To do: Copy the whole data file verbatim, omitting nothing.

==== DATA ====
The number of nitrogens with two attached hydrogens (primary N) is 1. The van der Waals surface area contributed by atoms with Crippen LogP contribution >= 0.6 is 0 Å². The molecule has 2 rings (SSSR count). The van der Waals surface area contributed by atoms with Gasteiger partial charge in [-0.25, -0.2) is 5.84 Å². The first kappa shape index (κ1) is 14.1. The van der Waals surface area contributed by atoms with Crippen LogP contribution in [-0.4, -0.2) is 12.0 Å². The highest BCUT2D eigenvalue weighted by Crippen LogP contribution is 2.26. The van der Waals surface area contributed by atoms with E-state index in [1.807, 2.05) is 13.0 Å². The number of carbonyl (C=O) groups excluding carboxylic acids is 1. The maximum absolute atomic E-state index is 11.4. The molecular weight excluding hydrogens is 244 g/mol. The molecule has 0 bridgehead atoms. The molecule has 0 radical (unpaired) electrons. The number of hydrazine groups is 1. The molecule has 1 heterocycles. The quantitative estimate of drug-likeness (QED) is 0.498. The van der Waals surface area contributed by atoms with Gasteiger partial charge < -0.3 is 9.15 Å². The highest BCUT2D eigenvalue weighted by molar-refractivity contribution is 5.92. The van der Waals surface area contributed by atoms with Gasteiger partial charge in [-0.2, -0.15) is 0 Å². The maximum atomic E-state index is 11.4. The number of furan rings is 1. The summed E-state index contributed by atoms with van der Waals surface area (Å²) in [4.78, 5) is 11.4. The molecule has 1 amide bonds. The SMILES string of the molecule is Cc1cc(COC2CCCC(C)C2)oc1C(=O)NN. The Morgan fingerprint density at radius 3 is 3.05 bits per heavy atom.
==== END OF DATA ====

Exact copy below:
The number of nitrogens with two attached hydrogens (primary N) is 1. The van der Waals surface area contributed by atoms with Crippen LogP contribution >= 0.6 is 0 Å². The molecule has 2 rings (SSSR count). The van der Waals surface area contributed by atoms with Gasteiger partial charge in [-0.25, -0.2) is 5.84 Å². The first kappa shape index (κ1) is 14.1. The van der Waals surface area contributed by atoms with Crippen LogP contribution in [-0.4, -0.2) is 12.0 Å². The highest BCUT2D eigenvalue weighted by Crippen LogP contribution is 2.26. The van der Waals surface area contributed by atoms with E-state index in [1.807, 2.05) is 13.0 Å². The number of carbonyl (C=O) groups excluding carboxylic acids is 1. The maximum absolute atomic E-state index is 11.4. The molecular weight excluding hydrogens is 244 g/mol. The molecule has 0 bridgehead atoms. The molecule has 0 radical (unpaired) electrons. The number of hydrazine groups is 1. The molecule has 1 heterocycles. The quantitative estimate of drug-likeness (QED) is 0.498. The van der Waals surface area contributed by atoms with Gasteiger partial charge < -0.3 is 9.15 Å². The highest BCUT2D eigenvalue weighted by molar-refractivity contribution is 5.92. The van der Waals surface area contributed by atoms with Gasteiger partial charge in [-0.2, -0.15) is 0 Å². The maximum atomic E-state index is 11.4. The number of furan rings is 1. The summed E-state index contributed by atoms with van der Waals surface area (Å²) in [4.78, 5) is 11.4. The molecule has 1 amide bonds. The SMILES string of the molecule is Cc1cc(COC2CCCC(C)C2)oc1C(=O)NN. The Morgan fingerprint density at radius 3 is 3.05 bits per heavy atom.